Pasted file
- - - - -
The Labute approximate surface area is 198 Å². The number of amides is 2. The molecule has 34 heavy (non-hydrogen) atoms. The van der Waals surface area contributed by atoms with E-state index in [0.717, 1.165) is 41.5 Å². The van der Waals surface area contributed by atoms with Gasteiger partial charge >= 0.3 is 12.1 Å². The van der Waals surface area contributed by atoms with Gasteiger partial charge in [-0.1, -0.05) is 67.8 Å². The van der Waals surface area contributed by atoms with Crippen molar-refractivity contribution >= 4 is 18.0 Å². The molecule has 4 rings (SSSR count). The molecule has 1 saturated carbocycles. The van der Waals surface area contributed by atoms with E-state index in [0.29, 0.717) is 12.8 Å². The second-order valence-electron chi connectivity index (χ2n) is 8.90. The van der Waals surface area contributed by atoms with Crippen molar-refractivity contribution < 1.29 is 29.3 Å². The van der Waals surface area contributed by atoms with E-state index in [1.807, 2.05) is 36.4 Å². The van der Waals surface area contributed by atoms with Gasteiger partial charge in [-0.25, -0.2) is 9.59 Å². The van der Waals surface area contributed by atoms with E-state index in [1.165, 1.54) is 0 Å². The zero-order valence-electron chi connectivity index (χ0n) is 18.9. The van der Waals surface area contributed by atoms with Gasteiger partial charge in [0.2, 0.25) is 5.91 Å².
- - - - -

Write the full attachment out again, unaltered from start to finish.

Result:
The Labute approximate surface area is 198 Å². The number of amides is 2. The molecule has 34 heavy (non-hydrogen) atoms. The van der Waals surface area contributed by atoms with E-state index in [0.717, 1.165) is 41.5 Å². The van der Waals surface area contributed by atoms with Gasteiger partial charge >= 0.3 is 12.1 Å². The van der Waals surface area contributed by atoms with Gasteiger partial charge in [-0.1, -0.05) is 67.8 Å². The van der Waals surface area contributed by atoms with Crippen molar-refractivity contribution >= 4 is 18.0 Å². The molecule has 4 rings (SSSR count). The molecule has 1 saturated carbocycles. The van der Waals surface area contributed by atoms with E-state index in [0.29, 0.717) is 12.8 Å². The second-order valence-electron chi connectivity index (χ2n) is 8.90. The van der Waals surface area contributed by atoms with Crippen molar-refractivity contribution < 1.29 is 29.3 Å². The van der Waals surface area contributed by atoms with E-state index in [1.807, 2.05) is 36.4 Å². The van der Waals surface area contributed by atoms with Gasteiger partial charge in [-0.25, -0.2) is 9.59 Å². The van der Waals surface area contributed by atoms with E-state index in [1.165, 1.54) is 0 Å². The zero-order valence-electron chi connectivity index (χ0n) is 18.9. The van der Waals surface area contributed by atoms with Gasteiger partial charge in [0.2, 0.25) is 5.91 Å².